After a thrilling MLB season that started back on March 28, we’ve finally arrived at the pinnacle of America’s pastime. The 2019 World Series is here and it promises to be an outstanding clash between the Washington Nationals and Houston Astros.
It seems unbelievable that Washington made it here. From a 19-31 record on May 24 with manager Dave Martinez’s job on the line to a rapid transformation that led to an NL pennant. Now the Nationals sit four games shy of winning their first World Series.
Of course, the Astros stand in their way. Houston entered the postseason as the favorite to win it all and are now coming a game-winning home run by José Altuve.
This year’s World Series will be a clash between two all-time playoff rotations. Future Hall of Famers will go toe-to-toe on the mound with a shot to add a championship to their resumes.
Now let’s take a look at the 12 burning questions that will capture this series, define legacies and ultimately dictate who will be the World Series champion.
Will Howie Kendrick keep the postseason heroics going?
A team that everyone slept on coming into the postseason made it this far with an incredible run by a player many forgot about. Kendrick’s epic grand slam won the NLDS and then he won the NLCS MVP in Washington’s sweep. He’ll face tougher pitching in the World Series. However, he could be on one of those unstoppable hot streaks that everyone will remember from a championship run for years to come.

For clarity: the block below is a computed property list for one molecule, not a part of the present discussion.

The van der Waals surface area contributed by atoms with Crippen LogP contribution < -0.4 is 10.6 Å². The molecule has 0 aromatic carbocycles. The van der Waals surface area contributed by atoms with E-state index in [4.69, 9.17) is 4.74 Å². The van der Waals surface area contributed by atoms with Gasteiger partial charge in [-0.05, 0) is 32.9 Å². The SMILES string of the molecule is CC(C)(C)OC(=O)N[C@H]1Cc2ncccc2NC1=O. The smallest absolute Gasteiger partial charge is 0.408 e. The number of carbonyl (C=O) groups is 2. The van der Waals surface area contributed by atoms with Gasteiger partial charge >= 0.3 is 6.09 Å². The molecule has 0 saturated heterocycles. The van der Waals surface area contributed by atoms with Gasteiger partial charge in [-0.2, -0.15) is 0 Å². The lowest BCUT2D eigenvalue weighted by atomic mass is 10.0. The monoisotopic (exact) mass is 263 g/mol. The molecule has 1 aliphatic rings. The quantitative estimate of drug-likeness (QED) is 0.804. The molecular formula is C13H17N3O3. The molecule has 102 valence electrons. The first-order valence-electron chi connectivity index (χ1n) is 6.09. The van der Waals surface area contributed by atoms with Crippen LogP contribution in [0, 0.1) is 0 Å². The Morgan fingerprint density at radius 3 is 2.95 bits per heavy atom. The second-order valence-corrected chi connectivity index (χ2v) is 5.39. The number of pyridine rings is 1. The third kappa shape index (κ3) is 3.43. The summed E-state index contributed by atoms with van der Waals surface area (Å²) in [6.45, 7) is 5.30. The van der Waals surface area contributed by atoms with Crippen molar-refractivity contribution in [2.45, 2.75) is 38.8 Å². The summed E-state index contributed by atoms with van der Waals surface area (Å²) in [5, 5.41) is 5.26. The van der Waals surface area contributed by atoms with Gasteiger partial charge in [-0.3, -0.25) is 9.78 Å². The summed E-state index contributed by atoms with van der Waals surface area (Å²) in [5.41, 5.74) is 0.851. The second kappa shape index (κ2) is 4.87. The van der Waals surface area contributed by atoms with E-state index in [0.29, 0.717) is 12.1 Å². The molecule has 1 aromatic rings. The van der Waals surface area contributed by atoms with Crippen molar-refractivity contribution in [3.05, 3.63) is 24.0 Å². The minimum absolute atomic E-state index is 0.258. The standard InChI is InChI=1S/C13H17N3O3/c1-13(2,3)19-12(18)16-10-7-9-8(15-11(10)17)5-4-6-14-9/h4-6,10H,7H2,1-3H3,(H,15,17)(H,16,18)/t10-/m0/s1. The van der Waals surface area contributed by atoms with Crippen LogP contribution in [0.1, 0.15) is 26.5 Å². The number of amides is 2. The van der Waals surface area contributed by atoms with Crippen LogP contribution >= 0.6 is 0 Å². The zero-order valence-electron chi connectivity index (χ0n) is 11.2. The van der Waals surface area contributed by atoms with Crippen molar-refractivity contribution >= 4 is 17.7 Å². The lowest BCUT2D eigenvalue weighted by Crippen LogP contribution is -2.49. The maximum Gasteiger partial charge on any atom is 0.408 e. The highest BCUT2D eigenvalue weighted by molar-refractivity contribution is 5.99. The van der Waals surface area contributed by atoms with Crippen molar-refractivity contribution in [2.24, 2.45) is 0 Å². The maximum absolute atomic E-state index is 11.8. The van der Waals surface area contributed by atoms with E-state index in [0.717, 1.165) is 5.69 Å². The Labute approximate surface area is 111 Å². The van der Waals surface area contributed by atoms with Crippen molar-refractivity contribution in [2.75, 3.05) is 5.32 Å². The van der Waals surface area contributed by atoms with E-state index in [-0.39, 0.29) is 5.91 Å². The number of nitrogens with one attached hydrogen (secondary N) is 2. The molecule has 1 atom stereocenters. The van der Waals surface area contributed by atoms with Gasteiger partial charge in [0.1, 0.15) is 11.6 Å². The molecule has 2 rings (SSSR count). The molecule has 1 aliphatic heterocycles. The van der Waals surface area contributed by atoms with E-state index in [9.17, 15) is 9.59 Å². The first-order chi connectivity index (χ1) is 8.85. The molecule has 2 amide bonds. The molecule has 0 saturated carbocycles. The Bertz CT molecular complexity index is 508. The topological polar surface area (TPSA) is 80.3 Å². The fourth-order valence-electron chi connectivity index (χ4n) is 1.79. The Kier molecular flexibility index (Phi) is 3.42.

Can George Springer return to “Mr. October” form
A leadoff hitter sets the tone for the entire lineup. That’s what makes Springer so pivotal in this series. He’ll enter Tuesday with a .152/.235/.283 slash line in 46 at-bats. He’s is the same player, though, who posted a 1.286 OPS in the 2018 postseason and won World Series MVP in 2017. Runs will be at a premium this series, so Springer could easily decide who celebrates when it’s all over.
Will Max Scherzer shine in a career-defining moment?
Scherzer will take the mound for Game 1 with a future spot in Cooperstown guaranteed. This series gives him a chance to put his name among the game’s all-time greats and to be a hero in Washington for life. We’ve seen Scherzer turn it up in October with one run allowed and 18 strikeouts across 14 innings in his past two starts. If he keeps it going and the Nationals win their first World Series, it’ll be an all-time moment that earns Scherzer a statue at Nationals Park.
Which version of Zack Greinke will we see?